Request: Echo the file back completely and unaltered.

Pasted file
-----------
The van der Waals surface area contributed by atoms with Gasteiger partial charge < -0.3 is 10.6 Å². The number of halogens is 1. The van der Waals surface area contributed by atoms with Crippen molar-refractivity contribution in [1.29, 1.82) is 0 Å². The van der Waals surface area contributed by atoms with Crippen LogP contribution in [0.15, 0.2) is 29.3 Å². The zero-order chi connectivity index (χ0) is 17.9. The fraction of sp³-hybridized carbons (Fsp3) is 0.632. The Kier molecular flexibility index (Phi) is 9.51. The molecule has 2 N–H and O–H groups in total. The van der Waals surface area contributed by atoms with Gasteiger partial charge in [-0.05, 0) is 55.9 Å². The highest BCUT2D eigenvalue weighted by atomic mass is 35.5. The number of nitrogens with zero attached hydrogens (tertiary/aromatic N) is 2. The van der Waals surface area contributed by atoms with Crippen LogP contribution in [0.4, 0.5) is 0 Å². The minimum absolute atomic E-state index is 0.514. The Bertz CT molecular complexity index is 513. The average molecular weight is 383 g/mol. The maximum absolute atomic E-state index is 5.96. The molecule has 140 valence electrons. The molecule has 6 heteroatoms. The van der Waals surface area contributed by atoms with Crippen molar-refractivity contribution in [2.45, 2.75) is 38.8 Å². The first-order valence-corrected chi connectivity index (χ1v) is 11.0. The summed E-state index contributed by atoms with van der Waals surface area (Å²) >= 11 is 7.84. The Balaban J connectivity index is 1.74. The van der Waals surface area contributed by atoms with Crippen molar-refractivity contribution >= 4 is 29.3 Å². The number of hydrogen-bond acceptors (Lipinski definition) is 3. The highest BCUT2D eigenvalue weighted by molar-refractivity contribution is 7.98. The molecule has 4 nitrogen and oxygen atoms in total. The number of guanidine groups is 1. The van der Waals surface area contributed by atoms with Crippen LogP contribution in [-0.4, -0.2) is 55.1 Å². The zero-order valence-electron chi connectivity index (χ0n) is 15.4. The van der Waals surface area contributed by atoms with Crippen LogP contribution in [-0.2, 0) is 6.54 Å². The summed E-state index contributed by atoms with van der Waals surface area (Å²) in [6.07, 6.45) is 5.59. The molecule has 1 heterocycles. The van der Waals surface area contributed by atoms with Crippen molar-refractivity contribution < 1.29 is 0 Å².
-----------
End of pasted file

The van der Waals surface area contributed by atoms with Gasteiger partial charge < -0.3 is 10.6 Å². The number of halogens is 1. The van der Waals surface area contributed by atoms with Crippen molar-refractivity contribution in [1.29, 1.82) is 0 Å². The van der Waals surface area contributed by atoms with Crippen LogP contribution in [0.15, 0.2) is 29.3 Å². The zero-order chi connectivity index (χ0) is 17.9. The fraction of sp³-hybridized carbons (Fsp3) is 0.632. The Kier molecular flexibility index (Phi) is 9.51. The molecule has 2 N–H and O–H groups in total. The van der Waals surface area contributed by atoms with Gasteiger partial charge in [-0.05, 0) is 55.9 Å². The highest BCUT2D eigenvalue weighted by atomic mass is 35.5. The number of nitrogens with zero attached hydrogens (tertiary/aromatic N) is 2. The van der Waals surface area contributed by atoms with Crippen LogP contribution in [0.4, 0.5) is 0 Å². The minimum absolute atomic E-state index is 0.514. The Bertz CT molecular complexity index is 513. The average molecular weight is 383 g/mol. The maximum absolute atomic E-state index is 5.96. The molecule has 140 valence electrons. The molecule has 6 heteroatoms. The van der Waals surface area contributed by atoms with Crippen molar-refractivity contribution in [2.45, 2.75) is 38.8 Å². The first-order valence-corrected chi connectivity index (χ1v) is 11.0. The summed E-state index contributed by atoms with van der Waals surface area (Å²) >= 11 is 7.84. The Balaban J connectivity index is 1.74. The van der Waals surface area contributed by atoms with Crippen molar-refractivity contribution >= 4 is 29.3 Å². The number of hydrogen-bond acceptors (Lipinski definition) is 3. The highest BCUT2D eigenvalue weighted by molar-refractivity contribution is 7.98. The molecule has 4 nitrogen and oxygen atoms in total. The number of guanidine groups is 1. The van der Waals surface area contributed by atoms with Crippen LogP contribution in [-0.4, -0.2) is 55.1 Å². The zero-order valence-electron chi connectivity index (χ0n) is 15.4. The van der Waals surface area contributed by atoms with Crippen LogP contribution in [-0.2, 0) is 6.54 Å². The summed E-state index contributed by atoms with van der Waals surface area (Å²) in [6.07, 6.45) is 5.59. The molecule has 1 heterocycles. The van der Waals surface area contributed by atoms with Crippen molar-refractivity contribution < 1.29 is 0 Å².